CONLEY, EUGENE OGDEN Remains Returned 06/22/89 ID 07/15/2002
Name: Eugene Ogden Conley Rank/Branch: O5/US Air Force Unit: 354th Tactical Fighter Squadron Date of Birth: 24 October 1927 Home City of Record: Akron OH Date of Loss: 21 January 1967 Country of Loss: North Vietnam Loss Coordinates: 213059N 1054659E (WJ794812) Status (in 1973): Killed/Body Not Recovered Category: 2 Acft/Vehicle/Ground: F105D Refno: 0579 Other Personnel in Incident: (none missing)
Source: Compiled by Homecoming II Project 15 March 1991 from one or more of the following: raw data from U.S. Government agency sources, correspondence with POW/MIA families, published sources, interviews. Updated by the P.O.W. NETWORK 2002.
SYNOPSIS: The F105 Thunderchief (or "Thud") performed yoeman service on many diversified missions in Southeast Asia. F105s flew more combat missions over North Vietnam than any other USAF aircraft and consequently suffered the heaviest losses in action. They dropped bombs by day and occasionally by night from high or low altitude and some later versions (F105D in Wild Weasel guise) attacked SAM sites with their radar tracking air-to-ground missiles. This versatile aircraft was also credited with downing 25 Russian MiGs.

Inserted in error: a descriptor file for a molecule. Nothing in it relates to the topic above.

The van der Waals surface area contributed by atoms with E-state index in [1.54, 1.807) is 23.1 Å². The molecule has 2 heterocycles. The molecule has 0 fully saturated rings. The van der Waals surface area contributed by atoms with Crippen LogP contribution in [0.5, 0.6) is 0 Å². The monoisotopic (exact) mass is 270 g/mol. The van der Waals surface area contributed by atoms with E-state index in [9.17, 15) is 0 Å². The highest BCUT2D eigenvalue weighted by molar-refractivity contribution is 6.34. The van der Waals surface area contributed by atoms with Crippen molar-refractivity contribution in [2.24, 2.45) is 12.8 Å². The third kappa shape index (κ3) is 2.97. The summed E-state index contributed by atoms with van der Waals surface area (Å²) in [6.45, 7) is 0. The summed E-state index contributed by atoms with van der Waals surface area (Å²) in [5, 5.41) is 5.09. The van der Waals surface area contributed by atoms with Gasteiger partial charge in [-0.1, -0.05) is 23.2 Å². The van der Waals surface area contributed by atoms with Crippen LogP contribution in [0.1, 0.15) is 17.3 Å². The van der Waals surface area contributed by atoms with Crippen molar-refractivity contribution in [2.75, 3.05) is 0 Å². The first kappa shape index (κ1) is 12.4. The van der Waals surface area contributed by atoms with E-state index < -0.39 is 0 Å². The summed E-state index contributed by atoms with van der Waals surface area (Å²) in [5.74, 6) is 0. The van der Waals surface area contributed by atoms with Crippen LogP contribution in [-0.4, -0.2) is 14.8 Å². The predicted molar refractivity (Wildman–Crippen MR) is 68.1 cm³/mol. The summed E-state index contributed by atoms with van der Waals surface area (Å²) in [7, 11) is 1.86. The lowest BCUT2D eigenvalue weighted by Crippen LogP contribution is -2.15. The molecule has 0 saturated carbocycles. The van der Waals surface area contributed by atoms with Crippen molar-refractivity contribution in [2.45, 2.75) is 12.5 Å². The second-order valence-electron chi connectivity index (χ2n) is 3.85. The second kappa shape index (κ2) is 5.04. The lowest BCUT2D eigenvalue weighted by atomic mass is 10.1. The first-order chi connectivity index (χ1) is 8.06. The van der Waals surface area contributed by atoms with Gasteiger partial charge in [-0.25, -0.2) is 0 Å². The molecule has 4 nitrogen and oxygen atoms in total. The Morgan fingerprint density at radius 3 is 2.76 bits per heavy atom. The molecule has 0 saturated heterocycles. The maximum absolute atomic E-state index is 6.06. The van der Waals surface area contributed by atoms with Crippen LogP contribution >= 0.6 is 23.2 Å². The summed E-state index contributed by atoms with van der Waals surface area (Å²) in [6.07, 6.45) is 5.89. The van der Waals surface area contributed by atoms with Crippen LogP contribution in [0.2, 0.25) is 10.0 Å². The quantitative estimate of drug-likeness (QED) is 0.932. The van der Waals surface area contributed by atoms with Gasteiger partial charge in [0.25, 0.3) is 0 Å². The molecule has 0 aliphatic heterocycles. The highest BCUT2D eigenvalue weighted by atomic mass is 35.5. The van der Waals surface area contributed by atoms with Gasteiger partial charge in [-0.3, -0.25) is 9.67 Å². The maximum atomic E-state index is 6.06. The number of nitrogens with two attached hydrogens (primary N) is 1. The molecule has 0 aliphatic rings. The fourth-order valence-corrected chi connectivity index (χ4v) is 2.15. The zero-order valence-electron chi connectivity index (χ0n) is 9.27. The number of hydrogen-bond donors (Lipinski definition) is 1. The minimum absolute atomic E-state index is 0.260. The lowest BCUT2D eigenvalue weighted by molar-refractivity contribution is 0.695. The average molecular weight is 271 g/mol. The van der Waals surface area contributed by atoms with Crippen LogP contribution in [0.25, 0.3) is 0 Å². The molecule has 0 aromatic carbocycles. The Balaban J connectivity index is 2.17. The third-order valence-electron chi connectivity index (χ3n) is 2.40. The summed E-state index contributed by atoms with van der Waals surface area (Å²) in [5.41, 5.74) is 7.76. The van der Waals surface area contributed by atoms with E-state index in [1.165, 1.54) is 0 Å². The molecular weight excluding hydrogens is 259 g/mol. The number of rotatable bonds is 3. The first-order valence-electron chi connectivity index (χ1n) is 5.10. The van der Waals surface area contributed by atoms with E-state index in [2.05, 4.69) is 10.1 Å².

LtCol. Eugene O. Conley was the pilot of an F105D which was on a combat mission over North Vietnam on January 21, 1967. About 5 miles from Thai Nguyen in Bac Thai Province, Conley's aircraft encountered hostile ground fire and was observed to exit a large fireball, go into a dive and impact the ground in a near-vertical attitude. Observers saw to parachute and no beeper was heard.
For Conley, death seems a certainty. For hundreds of others, however, simple answers are not possible. Adding to the torment of over 10,000 reports relating to Americans missing in Southeast Asia is the certain knowledge that some Americans who were known to be prisoners of war were not released at the end of the war. Others were suspected to be prisoners, and still others were in radio contact with would-be rescuers when last seen alive. Many were known to have survived their loss incidents, only to disappear without a trace.
The problem of Americans still missing torments not only the families of those who are missing, but the men who fought by their sides, and those in the general public who realize the full implication of leaving men unaccounted for at the end of a war.
Tragically, many authorities believe there are hundreds of Americans still alive in captivity in Southeast Asia today. What must they be thinking of us? What will our next generation say if called to fight if we are unable to bring these men home from Southeast Asia?